In the Land of Pagodas: A forgotten tour through late Qing China

“Alfred Raquez” is the pseudonym of Joseph Gervais, a bankrupt, reprobate lawyer from Lille. With a warrant out for his arrest, he fled France in March 1898 and headed East. He continued traveling as far as Guizhou in China, before settling in Hanoi, where he declared himself a publicist.

In 1904, he was appointed to organise and lead Mission Raquez, a fifteen-month expedition to collect material in Laos for the 1906 Colonial Exposition in Marseille, where he would act as delegate for the Laotian section. He died on the Corniche in Marseille in January 1907, supposedly of smallpox, though rumours of suicide were in the air.

In his brief life as Alfred Raquez, Gervais made a name for himself as a respected journalist and explorer. He wrote three book-length works, the first two travel narratives: Au Pays des Pagodes, or In the Land of Pagodas, which details his trip through China in 1899, and Pages Laotiennes, or Laotian Pages, which relates the story of his travels through that country in 1899 to 1900. In 1904, he would assume the role of Editorial Director of the periodical La Revue Indochinoise, but he also wrote extensively for other colonial periodicals, including L’Écho de Chine and L’Avenir du Tonkin (owned by F. H. Schneider, the publisher of the Revue Indochinoise). He also published in the Parisian press, with articles appearing in La Dépêche Coloniale as well as its supplement La Dépêche Coloniale Illustrée; he also published in L’Illustration: Journal Universel. An avid photographer, Raquez’s images were sometimes published without any accompanying text, though he often published them in combination.

Shortly after this death, his true identity was revealed in the French press, stirring a minor controversy before he faded into oblivion. He is remembered today, if at all, for the nearly 200 postcards of Laos he created for sale at the 1906 Exposition, which are highly sought after by collectors. Though it was long known that Raquez was a pseudonym, it was not until very recently that his true name was rediscovered.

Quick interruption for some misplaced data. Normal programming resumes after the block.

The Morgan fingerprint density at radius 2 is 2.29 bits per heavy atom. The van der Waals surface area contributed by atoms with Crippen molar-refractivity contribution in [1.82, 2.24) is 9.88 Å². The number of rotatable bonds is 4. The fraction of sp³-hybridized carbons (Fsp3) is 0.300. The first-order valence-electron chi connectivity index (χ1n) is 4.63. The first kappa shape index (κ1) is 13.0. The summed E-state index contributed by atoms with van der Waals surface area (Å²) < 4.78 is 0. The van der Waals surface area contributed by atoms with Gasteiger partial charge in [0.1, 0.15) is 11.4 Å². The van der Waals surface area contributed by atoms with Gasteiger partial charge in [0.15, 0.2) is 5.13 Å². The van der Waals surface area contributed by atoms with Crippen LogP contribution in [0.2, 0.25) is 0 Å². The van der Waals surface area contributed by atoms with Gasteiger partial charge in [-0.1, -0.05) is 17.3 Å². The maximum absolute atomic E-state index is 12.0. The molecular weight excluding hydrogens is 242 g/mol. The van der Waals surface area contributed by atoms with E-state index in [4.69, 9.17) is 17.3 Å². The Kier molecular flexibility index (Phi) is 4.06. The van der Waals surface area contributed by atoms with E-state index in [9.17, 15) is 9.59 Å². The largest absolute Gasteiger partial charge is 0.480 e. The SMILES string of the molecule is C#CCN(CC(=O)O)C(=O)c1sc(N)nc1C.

Raquez’s China travel journal begins on 1 September 1898 in Hong Kong and ends on 24 April 1899 in Shanghai. About two months later, his writings began to appear serially from June 10 to November 6 in L’Écho de Chine: Journal des intérêts français en Extrème-Orient, a newspaper published in Shanghai by Presse Orientale, which would later collect and publish the articles in book form as Au Pays des Pagodes.

Raquez arrived in China amidst what has been described as one of the most dynamic decades in Chinese history. To local observers, more changes were happening more quickly than ever before, and this was largely due to the impact of Western imperialism – which brought with it new ideologies and technologies – as well as humiliating military incursions by Japan. The key changes that affected local economic structures and ruling elites and led directly to the civil conflicts that would eventually establish the modern Chinese Republic can be traced to this period: the rise of the mercantile comprador as a political force; the imperial reform and “self-strengthening” movements that attempted to adopt Western methods to help modernize Chinese industry (and were frequently quashed); attacks on missionaries in remote provinces and the legacy of ethnic strife in the border regions, such as the Miao Uprisings and Black Flag movements; industrial strikes, the expansion of the Western concessions, and the rumblings of the incipient Boxer Rebellion. Raquez was a front row witness to this nexus of rapid change in the Middle Kingdom.

The first third of the book finds Raquez drifting from Canton to Hong Kong to Macau, finally arriving at the French Concession in Shanghai, which kicks off the middle third of the narrative.